Critics of St. Malachy's list claim that most of the titles are so vague that they could be applied to anyone. That may be true. The motto "A light in the sky" could have applied to Pius X as well as to Leo XIII, but it was Leo XIII who bore a star on his coat of arms. There was an eclipse of the sun when Pope John Paul II was born, and his title happens to be "Of the Solar Eclipse." People say that eclipses of the sun happen all the time. Was there an eclipse when Pope Paul VI was born? I don't think so.

"Flower of flowers," the title for Pope Paul VI, representing purity, love and Our Lady, could accurately have applied to Pope John Paul I or Pope John Paul II. But Pope Paul had the fleur-de-lys on his coat-of-arms, and he was the Pope who published Humanae Vitae, exalting chaste love during the a time when chastity was becoming a rare commodity.

Pope Benedict XVI is "The Glory of the Olive," symbolizing peace. How beautifully he has spoken of peace, how hard he works for peace and unity at a time when violence escalates all over the world. I remember reading way back in the 80's that the "Glory of the Olive" would have a connection with St. Benedict and that he would restore the sacred liturgy. Perhaps it is all a coincidence. I do not base my faith on it. But it certainly is interesting.

Whether it is a pure forgery or an interpolation of a lost prophecy of an Irish mystic, the Prophecy of the Popes has captured the imagination and interest of many throughout the world. It has become part of our history and will not go away; it is all over the internet. Instead of scathing dismissal and ridicule, intelligent reflection and discussion may be of better use to our young people in such matters. Trust in God and doing His will is the best way to prepare for anything the future may hold.

30 posted on 03/11/2013 2:22:26 PM PDT by Brian Kopp DPM
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Wednesday, April 15, 2009

St. Malachy and Fr. René Thibaut

"But of this one thing be not ignorant, my beloved, that one day with the Lord is as a thousand years, and a thousand years as one day." 2 Peter 3:8

"But of that day and hour no one knoweth, not the angels of heaven, but the Father alone." Matthew 24:26

After I shared some reflections about the famous “Prophecy of St Malachy” a month or so ago (see The Prophecies of St. Malachy, Part 1 and Part 2) a reader sent me a book entitled La Mystérieuse prophétie des papes by Fr. René Thibaut, S.J. (Namur: Bibliothèque de la Faculté de philosophie et lettres,1951, Imprimatur: June 28, 1945, Et. Jos. Carton de Wiart) Fr. Thibaut (1883-1952) was a Belgian Jesuit and scholar who made a study of the list of popes attributed to St. Malachy. Fr. Thibaut’s research reveals that there is a great deal more to the Prophecy than I had ever imagined. It is a penetrating treatise which, because of the author’s vast knowledge of Church history and Sacred Scripture, both informs and inspires. The middle of the book is devoted to charts tracing the date of Easter over the years, and the leap years, as well as various ciphers, anagrams and acrostics with which, as Fr. Thibaut demonstrates, the list of Popes is imbued. Fr. Thibaut’s analysis becomes complex at that point although he explains his conclusions with clarity.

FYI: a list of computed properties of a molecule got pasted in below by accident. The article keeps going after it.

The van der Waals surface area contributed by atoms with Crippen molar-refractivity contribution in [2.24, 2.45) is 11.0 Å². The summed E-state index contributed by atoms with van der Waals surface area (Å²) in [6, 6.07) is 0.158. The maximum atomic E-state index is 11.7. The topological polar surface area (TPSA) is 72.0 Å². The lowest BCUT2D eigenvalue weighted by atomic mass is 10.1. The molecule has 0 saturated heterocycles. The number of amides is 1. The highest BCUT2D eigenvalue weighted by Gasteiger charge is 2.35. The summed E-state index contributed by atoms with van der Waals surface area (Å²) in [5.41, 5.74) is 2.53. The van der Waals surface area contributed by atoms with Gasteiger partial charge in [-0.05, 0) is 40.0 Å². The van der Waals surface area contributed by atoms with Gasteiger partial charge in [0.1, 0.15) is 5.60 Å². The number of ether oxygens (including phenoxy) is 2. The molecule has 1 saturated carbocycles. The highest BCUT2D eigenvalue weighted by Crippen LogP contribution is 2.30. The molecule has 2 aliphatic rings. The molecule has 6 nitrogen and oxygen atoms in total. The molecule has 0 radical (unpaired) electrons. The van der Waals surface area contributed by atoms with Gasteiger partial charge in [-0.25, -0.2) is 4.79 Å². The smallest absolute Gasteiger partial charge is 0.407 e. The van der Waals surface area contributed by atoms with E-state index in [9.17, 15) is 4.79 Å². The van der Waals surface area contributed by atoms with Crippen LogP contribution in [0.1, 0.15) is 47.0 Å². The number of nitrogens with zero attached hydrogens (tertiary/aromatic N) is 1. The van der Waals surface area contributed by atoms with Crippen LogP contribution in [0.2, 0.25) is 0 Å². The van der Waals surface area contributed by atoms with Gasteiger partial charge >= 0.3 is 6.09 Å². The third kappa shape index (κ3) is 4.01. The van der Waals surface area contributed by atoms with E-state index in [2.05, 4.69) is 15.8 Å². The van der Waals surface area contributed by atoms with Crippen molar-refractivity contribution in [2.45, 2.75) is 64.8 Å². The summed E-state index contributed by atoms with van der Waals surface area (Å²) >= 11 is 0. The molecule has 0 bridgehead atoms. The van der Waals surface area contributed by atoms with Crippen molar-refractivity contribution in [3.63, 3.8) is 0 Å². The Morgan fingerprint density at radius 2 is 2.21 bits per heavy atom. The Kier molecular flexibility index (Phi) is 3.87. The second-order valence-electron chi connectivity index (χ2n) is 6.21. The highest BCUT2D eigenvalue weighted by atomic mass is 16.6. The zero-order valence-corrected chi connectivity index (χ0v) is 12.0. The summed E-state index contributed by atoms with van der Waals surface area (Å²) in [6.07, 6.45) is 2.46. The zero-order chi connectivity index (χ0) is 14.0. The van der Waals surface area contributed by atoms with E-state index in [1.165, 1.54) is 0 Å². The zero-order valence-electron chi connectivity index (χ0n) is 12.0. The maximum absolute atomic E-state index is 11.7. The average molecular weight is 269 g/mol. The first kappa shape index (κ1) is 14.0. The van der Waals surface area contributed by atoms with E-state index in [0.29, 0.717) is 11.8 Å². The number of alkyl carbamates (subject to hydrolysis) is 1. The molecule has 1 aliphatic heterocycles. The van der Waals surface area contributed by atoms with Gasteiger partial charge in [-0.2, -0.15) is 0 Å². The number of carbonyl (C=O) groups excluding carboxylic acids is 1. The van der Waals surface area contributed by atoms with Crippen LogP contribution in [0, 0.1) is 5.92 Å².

Fr. Thibaut maintains that the Prophecy of the Popes is a genuine prophecy. However, the identity of the actual prophet remains unclear. The author of the Prophecy is probably not St Malachy but someone who wrote under the name of the great Irish saint in order to honor him. (p.7) Fr. Thibaut insists that the Prophecy is not meant to worry or disturb but to reassure the faithful about the Providence of God during even the most difficult of times. It is a sort of litany which celebrates the glory and triumph of the universal Church throughout the ages under the leadership of the Roman pontiffs. (p.24) It was a mistake for people of the past (and present) to use the list of popes in order to predict who the next pope would be, for that was never the intention of the original author. (p.20) Neither is it meant to herald the imminent end of the world, because "of that day and hour no one knoweth, not the angels of heaven, but the Father alone." (Matthew 24:36)

According to Fr. Thibaut, the papal legate Nicholas Sanders (1530-1581) may have brought a primitive document containing the Prophecy to Rome during the reign of St. Pius V. Sanders spent a great deal of time in Ireland, which continued to be Catholic in spite of Elizabeth I. Sanders wrote De visibili Monarchia Ecclesiae in which he states that the reigns of the popes are the best “measure of time.” (pp. 23-24) Fr. Thibaut believes that the Prophecy, eventually made public by Wion in 1595, has qualities which indicate an older document of Celtic origin, namely due to the word play and the use of numbers in the various anagrams and acrostics. (p.92) Reading Fr. Thibaut’s explanation of the complex patterns of words and numbers embedded in the list reminds me of the intricacy of the Celtic knot work designs in the Book of Kells and other Irish illuminated manuscripts, albeit the intricacy is in numbers and letters rather than designs.